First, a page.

Development of an enzyme-linked immunosorbent assay for the detection of human calretinin in plasma and serum of mesothelioma patients
1 Institute for Prevention and Occupational Medicine of the German Social Accident Insurance of the Ruhr-University Bochum (IPA), Bürkle-de-la-Camp-Platz 1, 44789 Bochum, Germany
2 St George Medical Centre, Robert-Koch-Hospital, Nikolai-Rumjanzew-Strasse 100, 04207 Leipzig, Germany
3 HELIOS Clinic Emil von Behring, Respiratory Diseases Clinic Heckeshorn, Walterhöferstrasse 11, 14165 Berlin, Germany
4 Service de Pneumologie et d'Oncologie Thoracique, Hôpital Calmette - Hospital of the University of Lille II, 59037 Lille, France
BMC Cancer 2010, 10:242 doi:10.1186/1471-2407-10-242Published: 28 May 2010
Calretinin is one of the well-established immunohistochemical markers in the diagnostics of malignant mesothelioma (MM). Its utility as a diagnostic tool in human blood, however, is scarcely investigated. The aim of this study was to develop an enzyme-linked immunosorbent assay (ELISA) for human calretinin in blood and to assess its usefulness as a potential minimally invasive diagnostic marker for MM.
Initially, attempts were made to establish an assay using commercially available antibodies and to optimize it by including a biotin-streptavidin complex into the assay protocol. Subsequently, a novel ELISA based on polyclonal antibodies raised in rabbit immunized with human recombinant calretinin was developed. The assay performance in human serum and plasma (EDTA/heparin) and the influence of calcium concentrations on antibody recognition were studied. Stability of spiked-in calretinin in EDTA plasma under different storage conditions was also examined. In preliminary studies serum and plasma samples from 97 healthy volunteers, 35 asbestos-exposed workers, and 42 MM patients were analyzed.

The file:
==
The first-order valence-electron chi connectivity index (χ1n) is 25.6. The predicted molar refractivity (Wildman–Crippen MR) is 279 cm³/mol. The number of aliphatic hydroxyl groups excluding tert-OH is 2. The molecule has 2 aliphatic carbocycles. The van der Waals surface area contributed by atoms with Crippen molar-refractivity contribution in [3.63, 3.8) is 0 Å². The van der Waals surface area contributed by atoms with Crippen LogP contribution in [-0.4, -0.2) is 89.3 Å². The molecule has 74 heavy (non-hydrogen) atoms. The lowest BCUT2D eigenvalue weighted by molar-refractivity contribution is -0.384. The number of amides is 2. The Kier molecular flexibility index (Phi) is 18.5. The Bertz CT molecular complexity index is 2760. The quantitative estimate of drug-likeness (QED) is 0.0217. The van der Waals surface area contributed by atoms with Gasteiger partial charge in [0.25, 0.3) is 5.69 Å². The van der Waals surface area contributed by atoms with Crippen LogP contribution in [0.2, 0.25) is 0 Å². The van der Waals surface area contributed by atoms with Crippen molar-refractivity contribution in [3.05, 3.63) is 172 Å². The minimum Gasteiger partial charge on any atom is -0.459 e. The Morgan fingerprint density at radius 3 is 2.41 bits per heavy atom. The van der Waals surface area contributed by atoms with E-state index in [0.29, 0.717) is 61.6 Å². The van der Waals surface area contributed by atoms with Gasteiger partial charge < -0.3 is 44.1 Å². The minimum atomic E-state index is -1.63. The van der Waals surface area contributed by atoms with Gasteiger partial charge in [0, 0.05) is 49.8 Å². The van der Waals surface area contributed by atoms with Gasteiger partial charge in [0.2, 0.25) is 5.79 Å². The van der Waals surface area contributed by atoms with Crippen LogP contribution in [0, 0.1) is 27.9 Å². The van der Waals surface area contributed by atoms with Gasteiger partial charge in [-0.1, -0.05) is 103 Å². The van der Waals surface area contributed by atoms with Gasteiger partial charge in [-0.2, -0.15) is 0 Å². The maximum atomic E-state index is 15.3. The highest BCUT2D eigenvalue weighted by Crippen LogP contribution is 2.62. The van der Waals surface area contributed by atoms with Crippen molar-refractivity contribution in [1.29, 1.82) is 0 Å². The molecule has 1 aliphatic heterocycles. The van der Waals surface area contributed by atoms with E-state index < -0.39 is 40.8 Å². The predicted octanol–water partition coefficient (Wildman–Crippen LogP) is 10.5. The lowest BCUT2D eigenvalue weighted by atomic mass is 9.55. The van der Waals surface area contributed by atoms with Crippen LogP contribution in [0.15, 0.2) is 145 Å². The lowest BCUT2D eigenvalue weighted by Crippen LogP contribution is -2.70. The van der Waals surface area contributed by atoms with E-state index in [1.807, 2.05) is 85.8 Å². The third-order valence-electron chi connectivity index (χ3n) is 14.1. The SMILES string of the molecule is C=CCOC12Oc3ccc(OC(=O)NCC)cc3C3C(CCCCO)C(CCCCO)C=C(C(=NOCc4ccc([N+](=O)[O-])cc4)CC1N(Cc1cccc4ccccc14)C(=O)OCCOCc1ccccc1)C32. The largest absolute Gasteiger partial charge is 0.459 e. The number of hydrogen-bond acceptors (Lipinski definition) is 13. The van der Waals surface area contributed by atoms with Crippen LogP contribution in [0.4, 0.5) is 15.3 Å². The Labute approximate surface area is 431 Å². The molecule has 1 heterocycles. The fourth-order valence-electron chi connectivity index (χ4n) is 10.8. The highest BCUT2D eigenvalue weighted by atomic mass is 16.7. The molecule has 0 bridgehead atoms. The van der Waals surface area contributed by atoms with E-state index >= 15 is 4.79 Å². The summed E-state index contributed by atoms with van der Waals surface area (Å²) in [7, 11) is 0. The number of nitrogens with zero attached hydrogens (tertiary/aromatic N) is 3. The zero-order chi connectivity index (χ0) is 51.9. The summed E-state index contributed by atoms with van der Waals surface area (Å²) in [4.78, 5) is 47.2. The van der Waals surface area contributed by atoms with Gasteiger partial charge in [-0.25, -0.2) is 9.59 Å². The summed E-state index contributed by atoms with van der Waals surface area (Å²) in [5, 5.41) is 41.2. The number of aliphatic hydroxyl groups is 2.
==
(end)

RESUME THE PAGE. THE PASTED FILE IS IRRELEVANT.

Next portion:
The mean detection range of the new ELISA was 0.12 to 8.97 ng/ml calretinin. The assay demonstrated markedly lower background and significantly higher sensitivity compared to the initially contrived assay that used commercial antibodies. Recovery rate experiments confirmed dependence of calretinin antibody recognition on calcium concentration. Calcium adjustment is necessary for calretinin measurement in EDTA plasma. Spiked-in calretinin revealed high stability in EDTA plasma when stored at room temperature, 4°C, or after repeated freeze/thaw cycles. Median calretinin values in healthy volunteers, asbestos workers, and MM patients were 0.20, 0.33, and 0.84 ng/ml, respectively (p < 0.0001 for healthy vs. MM, p = 0.0036 for healthy vs. asbestos-exposed, p < 0.0001 for asbestos-exposed vs. MM). Median values in patients with epithelioid and biphasic MM were similar. No influence of age, gender, smoking status, or type of medium (plasma/serum) on calretinin values was found.
The novel assay is highly sensitive and applicable to human serum and plasma. Calretinin appears to be a promising marker for the blood-based detection of MM and might complement other markers. However, further studies are required to prove its usefulness in the diagnosis of MM patients.